Local ex pats and local Mexicans work together to help out in the kitchens, serve food and clean up, it's a nice vibe with everyone helping out and getting stuck in. On Friday mornings every week women and children come to get a good free nutritious meal. There is also a free clinic for health care, a dentist's office and a play area that kids can use safely. They have a small clothes shop where donated clothes are sold for 1 or 2 pesos. They also have a sewing machine room that the women can use to make things to sell on the street to make a little money for themselves. Their next project is to open a trade school for adults, who would pay a small contribution to learn a trade skill which may help them to get better jobs. The community centre is very much about helping people to help themselves.

The free Friday meal

The free Friday meal

One of the families that comes here is Jenny (below) a drug user who is 25yrs old and has 4 children under 8yrs old. I went to visit their 'home' on the outside of a slum 20 minutes from the community centre. It was a small hovel of one room covered by a tarp with one bed for 5 to sleep in. They share the space with a dog and 8 puppies, there is no running water and the fire they use to warm themselves inside the room is giving the children lung infections, it was a sorry state to live in, and all I could think was what happens when it rains... luckily this area is said to have the second best climate in the world, so on that front they might be lucky.

The Tepehua community organisation raised $2000 to build Jenny and her husband a breeze block room but unfortunately they put the deed in the husbands name and once it was finished he kicked out Jenny and their children and brought another woman to live with him. Apparently this is not un-common, with most homes or land in mens names, the women and children are the ones who suffer. The organisation are once again applying for funding to raise the $2000 to build a room which will now be in Jenny's name, where her and her children will have a clean safe home.

The Tepehua centre provides free healthcare, food, training and hope to many families, particularly women and children. They are fighting against an age old system of poverty, plus another age old problem of humanity - drugs. The local area has a meth factory and many of the adults and teenagers succumb to the meth to escape their impoverished lives. I was going to go to the Meth factory and try and get photographs inconspicuously but then I remembered Breaking Bad and the thought of getting killed by some crazy drug making psychopath in a Meth factory in Mexico put me off, especially as just 4 hours from here in the state of Michoacan the Knights templar drug cartel is in an open street war with the police.

This little community centre has it's own war in this destitute neighbourhood but they are slowly winning in my opinion, especially with the children. If these kids continue to come to the community centre throughout their childhood, they just might be able to crawl out of the poverty they were born into. It won't be easy but those who are in real need will always find their way. 

                               For more information please visit:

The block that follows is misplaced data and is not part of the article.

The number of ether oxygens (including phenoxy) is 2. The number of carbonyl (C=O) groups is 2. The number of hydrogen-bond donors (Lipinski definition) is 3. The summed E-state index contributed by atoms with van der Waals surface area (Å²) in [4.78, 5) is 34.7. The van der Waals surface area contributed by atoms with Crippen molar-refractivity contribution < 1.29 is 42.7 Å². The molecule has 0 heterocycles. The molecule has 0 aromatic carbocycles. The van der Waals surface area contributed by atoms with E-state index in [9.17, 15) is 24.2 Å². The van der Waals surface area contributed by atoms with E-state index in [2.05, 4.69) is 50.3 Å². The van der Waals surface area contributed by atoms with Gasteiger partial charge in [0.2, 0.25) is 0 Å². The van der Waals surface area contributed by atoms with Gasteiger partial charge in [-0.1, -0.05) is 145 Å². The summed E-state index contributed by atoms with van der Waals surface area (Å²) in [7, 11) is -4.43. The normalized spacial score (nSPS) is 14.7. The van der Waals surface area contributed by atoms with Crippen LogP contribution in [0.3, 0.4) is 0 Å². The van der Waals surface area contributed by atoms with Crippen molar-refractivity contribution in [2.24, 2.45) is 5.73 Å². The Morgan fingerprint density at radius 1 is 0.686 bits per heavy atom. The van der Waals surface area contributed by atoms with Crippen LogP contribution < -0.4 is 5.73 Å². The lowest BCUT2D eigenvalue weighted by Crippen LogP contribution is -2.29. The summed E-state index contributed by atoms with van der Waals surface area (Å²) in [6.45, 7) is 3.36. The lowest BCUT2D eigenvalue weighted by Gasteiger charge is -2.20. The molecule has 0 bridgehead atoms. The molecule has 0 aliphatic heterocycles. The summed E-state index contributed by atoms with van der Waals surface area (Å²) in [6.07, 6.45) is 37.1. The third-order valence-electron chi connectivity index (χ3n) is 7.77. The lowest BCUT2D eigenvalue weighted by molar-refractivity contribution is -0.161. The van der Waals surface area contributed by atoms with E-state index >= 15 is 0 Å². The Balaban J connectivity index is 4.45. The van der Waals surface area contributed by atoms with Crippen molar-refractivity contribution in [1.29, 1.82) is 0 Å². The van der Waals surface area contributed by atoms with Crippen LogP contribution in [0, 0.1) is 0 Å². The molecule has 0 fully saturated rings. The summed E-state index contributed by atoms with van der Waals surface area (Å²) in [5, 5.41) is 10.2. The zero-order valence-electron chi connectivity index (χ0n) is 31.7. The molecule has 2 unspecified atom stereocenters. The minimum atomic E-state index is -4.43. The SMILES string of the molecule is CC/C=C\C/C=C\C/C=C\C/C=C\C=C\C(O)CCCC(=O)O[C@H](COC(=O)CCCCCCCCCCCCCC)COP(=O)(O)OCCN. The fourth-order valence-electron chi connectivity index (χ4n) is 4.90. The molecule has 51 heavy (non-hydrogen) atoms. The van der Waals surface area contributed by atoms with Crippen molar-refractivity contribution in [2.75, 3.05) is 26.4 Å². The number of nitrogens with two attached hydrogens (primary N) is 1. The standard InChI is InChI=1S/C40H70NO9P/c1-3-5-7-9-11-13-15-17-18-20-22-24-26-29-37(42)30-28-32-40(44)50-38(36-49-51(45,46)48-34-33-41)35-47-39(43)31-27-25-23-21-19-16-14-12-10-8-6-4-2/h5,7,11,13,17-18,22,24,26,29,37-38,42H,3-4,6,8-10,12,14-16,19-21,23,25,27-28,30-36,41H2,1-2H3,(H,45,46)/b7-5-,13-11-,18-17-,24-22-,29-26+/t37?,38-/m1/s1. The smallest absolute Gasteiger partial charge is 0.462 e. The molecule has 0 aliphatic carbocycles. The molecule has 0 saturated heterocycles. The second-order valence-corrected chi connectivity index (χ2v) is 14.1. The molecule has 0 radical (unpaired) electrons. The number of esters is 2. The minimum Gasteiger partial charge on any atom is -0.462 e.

Jumping with the Turkana tribe whilst filming for Oxfam

Kashfi Halford

Diary excerpts from an Oxfam filming trip to the Turkana district in Kenya

2nd October 2013

Up in North West Kenya in the Turkana district, it's a bit like African cowboy country, hot, dusty and apparently lots of cattle rustling between the tribes. The 'Shepherds' all carry guns!
The women here wear beautiful beads in stacks up to their chin, with beautiful wraps of almost tartan description, the men wear funny little beanie type hats with feathers and also a colorful wrap and carry a long stick and a round wooden knife tool. I assume different patterns/colours are for different tribes.
We head North today to see some projects that Oxfam are supporting

4th October 2013

They told us that when we went to the remote parts of Turkana, the women may sing to us to show that they are happy to see us. Today they sang and danced towards us, as you can see in the video, they came closer and closer and then I switched off the camera to be with them. Then they started jumping at all different times and our fixer Joseph said if you want to jump you should jump with them, it was slightly intimidating at first, but after getting over my initial English stiffness, I started jumping too and they went wild with laughter and jumping, and then the men gathered round laughing, it was such a wonderful experience, an overpowering feeling. I guess that's what they call jumping for joy :)

6th October 2013

Went to the elephant orphanage today in Nairobi, a lot were orphaned quite young (most under 6 months) from their mothers being poached for their ivory  Elephants never forget they are one of the most intelligent animals so you can imagine the trauma these little guys have suffered. Almost cried when the 3 little ones came out (in the first photo) as they are only 5 weeks old and looked a bit traumatised and frightened, they kept so close to their keepers, who I guess are like their surrogate mothers. The keepers have to sleep in their stable with them and feed them every 3 hours. The other bigger ones are about a year and a half but they still need mothers milk until they are 2 years old. Dame Daphne Sheldrick came up with a formulae to feed baby elephants, because obviously you can't milk a wild elephant to give to orphan baby elephants! The older ones were more playful and seemed quite happy eating and playing in the mud together.
I adopted a baby elephant today as a birthday present for my 9yr old niece it's only $50 a year and it helps keep the orphanage running, it costs $900 per month for each baby elephant! If you are interested in adopting go to: 
and adopt one of these beautiful intelligent babies, they live until they are 70yrs old!